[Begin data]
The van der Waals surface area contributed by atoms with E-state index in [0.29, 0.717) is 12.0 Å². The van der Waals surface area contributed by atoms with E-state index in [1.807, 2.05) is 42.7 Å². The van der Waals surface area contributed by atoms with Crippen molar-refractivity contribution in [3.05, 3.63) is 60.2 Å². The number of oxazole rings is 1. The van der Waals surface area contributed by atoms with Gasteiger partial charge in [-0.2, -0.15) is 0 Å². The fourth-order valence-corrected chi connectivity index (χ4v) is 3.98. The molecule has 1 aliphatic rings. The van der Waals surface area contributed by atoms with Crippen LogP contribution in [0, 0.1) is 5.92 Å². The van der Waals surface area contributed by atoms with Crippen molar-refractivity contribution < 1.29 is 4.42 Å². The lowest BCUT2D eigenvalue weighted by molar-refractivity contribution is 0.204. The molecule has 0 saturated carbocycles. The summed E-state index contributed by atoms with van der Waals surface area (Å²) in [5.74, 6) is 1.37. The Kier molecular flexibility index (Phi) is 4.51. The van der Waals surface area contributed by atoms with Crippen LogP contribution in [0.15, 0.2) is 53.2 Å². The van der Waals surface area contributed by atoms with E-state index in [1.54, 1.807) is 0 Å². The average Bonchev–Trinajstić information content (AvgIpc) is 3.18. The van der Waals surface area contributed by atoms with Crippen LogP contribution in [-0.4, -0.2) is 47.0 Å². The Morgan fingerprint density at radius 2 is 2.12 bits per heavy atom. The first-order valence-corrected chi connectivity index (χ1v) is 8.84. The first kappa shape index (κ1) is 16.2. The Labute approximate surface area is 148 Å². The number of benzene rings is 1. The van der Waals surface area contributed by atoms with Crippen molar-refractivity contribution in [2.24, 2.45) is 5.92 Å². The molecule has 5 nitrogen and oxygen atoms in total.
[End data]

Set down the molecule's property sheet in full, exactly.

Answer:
The van der Waals surface area contributed by atoms with E-state index in [0.29, 0.717) is 12.0 Å². The van der Waals surface area contributed by atoms with E-state index in [1.807, 2.05) is 42.7 Å². The van der Waals surface area contributed by atoms with Crippen molar-refractivity contribution in [3.05, 3.63) is 60.2 Å². The number of oxazole rings is 1. The van der Waals surface area contributed by atoms with Gasteiger partial charge in [-0.2, -0.15) is 0 Å². The fourth-order valence-corrected chi connectivity index (χ4v) is 3.98. The molecule has 1 aliphatic rings. The van der Waals surface area contributed by atoms with Crippen LogP contribution in [0, 0.1) is 5.92 Å². The van der Waals surface area contributed by atoms with Crippen molar-refractivity contribution < 1.29 is 4.42 Å². The lowest BCUT2D eigenvalue weighted by molar-refractivity contribution is 0.204. The molecule has 0 saturated carbocycles. The summed E-state index contributed by atoms with van der Waals surface area (Å²) in [5.74, 6) is 1.37. The Kier molecular flexibility index (Phi) is 4.51. The van der Waals surface area contributed by atoms with Crippen LogP contribution in [0.15, 0.2) is 53.2 Å². The van der Waals surface area contributed by atoms with E-state index in [1.54, 1.807) is 0 Å². The average Bonchev–Trinajstić information content (AvgIpc) is 3.18. The van der Waals surface area contributed by atoms with Crippen LogP contribution in [-0.4, -0.2) is 47.0 Å². The Morgan fingerprint density at radius 2 is 2.12 bits per heavy atom. The first-order valence-corrected chi connectivity index (χ1v) is 8.84. The first kappa shape index (κ1) is 16.2. The Labute approximate surface area is 148 Å². The number of benzene rings is 1. The van der Waals surface area contributed by atoms with Crippen molar-refractivity contribution in [2.24, 2.45) is 5.92 Å². The molecule has 5 nitrogen and oxygen atoms in total.